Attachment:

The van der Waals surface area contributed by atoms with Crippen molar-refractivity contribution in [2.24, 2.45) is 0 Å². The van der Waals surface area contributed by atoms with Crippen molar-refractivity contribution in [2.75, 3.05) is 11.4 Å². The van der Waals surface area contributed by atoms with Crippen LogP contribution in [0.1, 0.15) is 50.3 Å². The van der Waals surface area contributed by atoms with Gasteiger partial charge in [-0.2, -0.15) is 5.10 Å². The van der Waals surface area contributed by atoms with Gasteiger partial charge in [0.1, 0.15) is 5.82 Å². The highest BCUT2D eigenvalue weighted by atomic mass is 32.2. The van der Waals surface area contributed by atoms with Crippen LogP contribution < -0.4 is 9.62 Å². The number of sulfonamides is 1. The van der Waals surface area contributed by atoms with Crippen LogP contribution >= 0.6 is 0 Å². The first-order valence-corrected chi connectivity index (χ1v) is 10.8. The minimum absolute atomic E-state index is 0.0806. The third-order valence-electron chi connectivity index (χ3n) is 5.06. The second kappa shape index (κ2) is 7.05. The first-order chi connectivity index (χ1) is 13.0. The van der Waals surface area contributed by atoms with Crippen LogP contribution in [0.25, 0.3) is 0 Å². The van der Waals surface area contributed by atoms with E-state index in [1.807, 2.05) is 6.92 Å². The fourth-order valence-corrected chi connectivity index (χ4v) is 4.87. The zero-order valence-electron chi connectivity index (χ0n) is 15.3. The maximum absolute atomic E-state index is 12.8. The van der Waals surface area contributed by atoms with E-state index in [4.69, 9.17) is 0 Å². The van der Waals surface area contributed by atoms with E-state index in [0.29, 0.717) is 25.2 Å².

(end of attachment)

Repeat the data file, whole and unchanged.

The van der Waals surface area contributed by atoms with Crippen molar-refractivity contribution in [2.24, 2.45) is 0 Å². The van der Waals surface area contributed by atoms with Crippen molar-refractivity contribution in [2.75, 3.05) is 11.4 Å². The van der Waals surface area contributed by atoms with Crippen LogP contribution in [0.1, 0.15) is 50.3 Å². The van der Waals surface area contributed by atoms with Gasteiger partial charge in [-0.2, -0.15) is 5.10 Å². The van der Waals surface area contributed by atoms with Gasteiger partial charge in [0.1, 0.15) is 5.82 Å². The highest BCUT2D eigenvalue weighted by atomic mass is 32.2. The van der Waals surface area contributed by atoms with Crippen LogP contribution < -0.4 is 9.62 Å². The number of sulfonamides is 1. The van der Waals surface area contributed by atoms with Crippen LogP contribution >= 0.6 is 0 Å². The first-order valence-corrected chi connectivity index (χ1v) is 10.8. The minimum absolute atomic E-state index is 0.0806. The third-order valence-electron chi connectivity index (χ3n) is 5.06. The second kappa shape index (κ2) is 7.05. The first-order chi connectivity index (χ1) is 13.0. The van der Waals surface area contributed by atoms with Crippen LogP contribution in [0.25, 0.3) is 0 Å². The van der Waals surface area contributed by atoms with E-state index in [1.807, 2.05) is 6.92 Å². The fourth-order valence-corrected chi connectivity index (χ4v) is 4.87. The zero-order valence-electron chi connectivity index (χ0n) is 15.3. The maximum absolute atomic E-state index is 12.8. The van der Waals surface area contributed by atoms with E-state index in [4.69, 9.17) is 0 Å². The van der Waals surface area contributed by atoms with E-state index in [0.29, 0.717) is 25.2 Å².